Before Avatar hit theaters – obliterating box office records left and right – James Cameron had tentative plans to press ahead sooner (rather than later) with an adaptation of the popular Battle Angel Alita franchise. That sci-fi series originated as a Japanese comic book/manga created by Yukito Kishiro back in 1990, eventually spawning anime and video game spinoffs, along with a prequel manga series titled Ashen Victor (among other related products).
When not diving into the Mariana Trench or overseeing the 3D post-conversion of Titanic, Cameron has devoted most of his time over the past couple years to developing a pair of Avatar sequels – which won’t be reaching theaters for at least another 2-3 years. Hence, there’s been a big question mark looming over the head of the filmmaker’s big screen treatment of Battle Angel Alita.
“It was a coin toss at that point, but I see the good the ‘Avatar’ franchise could do in terms of keeping a world audience cognizant of our relationship with nature, but in an entertainment context. So, ultimately, I feel there is more good to be done there than with ‘Battle Angel’, [which is] just a great, kickass story.”
For context, here’s a semi-official description of the setup for Kishiro’s Battle Angel Alita manga:
When Doc Ido, a talented cyberphysician, finds Alita’s head in a junk heap, she has lost all memory of her past life. But when he reconstructs her, she discovers her body still instinctively remembers the Panzer Kunst, the most powerful cyborg fighting technique ever known. In the postapocalyptic world of the Scrapyard, as the secrets of Alita’s past unfold, each day is a struggle for survival.
Most of the sci-fi concepts and tropes featured in Battle Angel Alita are all the rage in the Western entertainment industry nowadays, as evidenced by the similarities between the property and series like The Hunger Games – or such impending “updates” on older science fiction movies like Total Recall and RoboCop, to name a few – never mind a good chunk of the sci-fi literature and cinema that’s been released over the past two decades.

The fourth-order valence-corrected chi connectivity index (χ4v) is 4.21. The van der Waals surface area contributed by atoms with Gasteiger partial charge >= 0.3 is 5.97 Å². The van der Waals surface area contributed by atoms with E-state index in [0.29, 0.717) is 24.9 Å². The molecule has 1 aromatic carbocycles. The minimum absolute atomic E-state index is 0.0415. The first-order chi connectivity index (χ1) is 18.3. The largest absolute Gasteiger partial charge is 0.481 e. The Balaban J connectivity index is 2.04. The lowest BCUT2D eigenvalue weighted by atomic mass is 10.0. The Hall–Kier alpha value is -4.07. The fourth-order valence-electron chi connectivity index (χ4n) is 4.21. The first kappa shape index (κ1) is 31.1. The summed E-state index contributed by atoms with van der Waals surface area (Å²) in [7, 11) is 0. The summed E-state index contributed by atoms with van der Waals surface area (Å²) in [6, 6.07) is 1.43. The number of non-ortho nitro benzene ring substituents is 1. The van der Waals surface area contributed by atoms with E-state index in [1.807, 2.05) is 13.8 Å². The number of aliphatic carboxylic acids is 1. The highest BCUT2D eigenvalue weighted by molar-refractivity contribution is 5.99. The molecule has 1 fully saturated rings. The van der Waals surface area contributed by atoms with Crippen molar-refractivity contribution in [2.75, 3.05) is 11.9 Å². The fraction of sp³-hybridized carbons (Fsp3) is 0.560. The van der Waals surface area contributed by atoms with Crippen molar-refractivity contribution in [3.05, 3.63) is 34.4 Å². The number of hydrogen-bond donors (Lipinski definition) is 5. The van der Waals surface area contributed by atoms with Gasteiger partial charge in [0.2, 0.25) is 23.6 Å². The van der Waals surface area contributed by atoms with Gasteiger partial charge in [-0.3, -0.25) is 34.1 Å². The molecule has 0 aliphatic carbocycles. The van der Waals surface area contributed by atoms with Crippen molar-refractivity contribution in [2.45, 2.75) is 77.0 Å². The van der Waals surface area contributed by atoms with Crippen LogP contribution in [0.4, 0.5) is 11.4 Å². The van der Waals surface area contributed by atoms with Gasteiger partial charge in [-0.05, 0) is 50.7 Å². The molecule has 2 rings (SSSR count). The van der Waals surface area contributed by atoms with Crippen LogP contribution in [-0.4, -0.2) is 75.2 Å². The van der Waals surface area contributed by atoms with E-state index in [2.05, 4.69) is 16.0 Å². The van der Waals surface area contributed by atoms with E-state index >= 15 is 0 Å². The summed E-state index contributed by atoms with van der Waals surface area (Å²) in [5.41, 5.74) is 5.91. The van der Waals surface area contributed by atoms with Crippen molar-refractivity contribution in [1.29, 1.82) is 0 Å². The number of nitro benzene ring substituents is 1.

That’s all to say: Battle Angel Alita fans surely have their own strong opinions about how the franchise is superior to many of its peers and imitators, but Cameron has a point when he (indirectly) hints that his film adaptation could get lost in the fray, given the shared qualities. In fact, the project could attract much criticism for being “unoriginal,” similar to those which’ve hounded Avatar (deserved or not).
Cameron did make it clear to MTV he’s far from giving up on the Battle Angel Alita movie, saying the project “would have to be pried out of my cold dead fingers, but, on the other hand, I’m not gonna – I don’t wanna take it to my grave, either.” So, the film could very well still be made by Cameron at some point in the next, say, five years – and, for all we know, the sci-fi landscape could be vastly different by the time that happens.
In the meantime, we will continue to keep you up-to-date on the status of Battle Angel Alita.